It seems as if no genre of literature features more characters in complete submission to others than mid-century sleaze. And how do these hapless supplicants express their desperation? They break out the kneepads. Above and below are assorted paperback covers of characters making pleas, seeking sympathy, and professing undying devotion. Though some of these folks are likely making the desired impression on their betters, most are being ignored, denied, or generally dumptrucked. You know, psychologists and serial daters say a clean break is best for all involved, so next time you need to go Lili St. Cyr on someone try this line: “I've decided I hate your face now.” That should get the job done. Art is by Harry Barton, Barye Philips, Paul Rader, et al.
Well, instead how about I just tell you why you’ll probably never get one of us in the sack?
Yes, this Harry Reasoner is the famed American newsman. Tell Me About Women was his only novel, written mostly while he was serving as a correspondent for Stars and Stripes during World War II, and was originally published by Beechhurst Press in 1946. Reasoner described the book as warmly received, but joked about its poor sales, and after a time admitted he cringed over the prose, perhaps because he never really knew anything about women until he fathered five daughters. The book is partly autobiographical, and follows the pattern of a lot of novels from the period—war, discharge, disillusionment, and troubled relations with the opposite sex. The Dell edition above appeared in 1950, and the art is by Harry Barton.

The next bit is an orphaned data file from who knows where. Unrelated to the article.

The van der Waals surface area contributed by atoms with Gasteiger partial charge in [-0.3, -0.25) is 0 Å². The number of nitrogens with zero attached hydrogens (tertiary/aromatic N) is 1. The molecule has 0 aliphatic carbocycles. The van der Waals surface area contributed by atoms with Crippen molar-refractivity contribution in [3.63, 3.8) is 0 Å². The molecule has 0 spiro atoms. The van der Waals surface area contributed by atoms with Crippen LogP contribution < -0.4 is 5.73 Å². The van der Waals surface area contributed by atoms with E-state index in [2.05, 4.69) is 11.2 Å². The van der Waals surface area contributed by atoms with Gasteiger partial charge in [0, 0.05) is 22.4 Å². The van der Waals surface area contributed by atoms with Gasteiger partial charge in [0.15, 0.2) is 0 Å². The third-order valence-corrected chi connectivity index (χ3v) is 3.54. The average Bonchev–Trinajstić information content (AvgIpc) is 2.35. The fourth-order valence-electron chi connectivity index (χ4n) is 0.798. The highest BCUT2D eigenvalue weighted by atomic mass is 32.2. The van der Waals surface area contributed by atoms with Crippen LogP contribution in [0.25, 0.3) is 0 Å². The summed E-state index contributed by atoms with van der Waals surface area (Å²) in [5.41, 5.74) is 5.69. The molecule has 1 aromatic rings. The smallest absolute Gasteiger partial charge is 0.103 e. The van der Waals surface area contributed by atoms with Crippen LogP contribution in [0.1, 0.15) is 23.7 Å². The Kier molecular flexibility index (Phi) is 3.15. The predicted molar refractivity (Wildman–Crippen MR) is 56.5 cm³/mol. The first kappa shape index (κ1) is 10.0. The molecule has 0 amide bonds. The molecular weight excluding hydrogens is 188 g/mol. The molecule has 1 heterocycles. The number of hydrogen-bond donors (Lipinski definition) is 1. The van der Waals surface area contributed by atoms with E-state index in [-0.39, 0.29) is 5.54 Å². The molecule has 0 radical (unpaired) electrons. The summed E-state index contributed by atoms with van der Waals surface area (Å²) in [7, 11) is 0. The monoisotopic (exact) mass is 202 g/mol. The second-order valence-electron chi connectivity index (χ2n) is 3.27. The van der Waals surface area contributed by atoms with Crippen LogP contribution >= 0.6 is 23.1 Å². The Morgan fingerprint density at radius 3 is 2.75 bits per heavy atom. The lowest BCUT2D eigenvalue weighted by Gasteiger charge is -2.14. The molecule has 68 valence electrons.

For better or worse, in sickness and health, women in pulp don’t have a heck of a lot of choice about it.
Pulp is a place where the men are decisive and the women are as light as feathers. We’ve gotten together a collection of paperback covers featuring women being spirited away to places unknown, usually unconscious, by men and things that are less than men. You have art from Harry Schaare, Saul Levine, Harry Barton, Alain Gourdon, aka Aslan, and others.
In case of emergency—jump.
Consider these a small subset of our collection of falling covers—call them desperate leaps. The interesting part is if the gunmen weren’t there, both women would look like they were having fun. The art is by Harry Barton, 1957, and Rudolph Belarski, 1948. |
The headlines that mattered yesteryear.
1938—Chicora Meteor Lands
In the U.S., above Chicora, Pennsylvania, a meteor estimated to have weighed 450 metric tons explodes in the upper atmosphere and scatters fragments across the sky. Only four small pieces are ever discovered, but scientists estimate that the meteor, with an explosive power of about three kilotons of TNT, would have killed everyone for miles around if it had detonated in the city.
1973—Peter Dinsdale Commits First Arson
A fire at a house in Hull, England, kills a six year old boy and is believed to be an accident until it later is discovered to be a case of arson. It is the first of twenty-six deaths by fire caused over the next seven years by serial-arsonist Peter Dinsdale. Dinsdale is finally captured in 1981, pleads guilty to multiple manslaughter, and is detained indefinitely under Britain's Mental Health Act as a dangerous psychotic.
1944—G.I. Bill Goes into Effect
U.S. president Franklin D. Roosevelt signs the Servicemen's Readjustment Act into law. Commonly known as the G.I. Bill of Rights, or simply G.I. Bill, the grants toward college and vocational education, generous unemployment benefits, and low interest home and business loans the Bill provided to nearly ten million military veterans was one of the largest factors involved in building the vast American middle class of the 1950s and 1960s.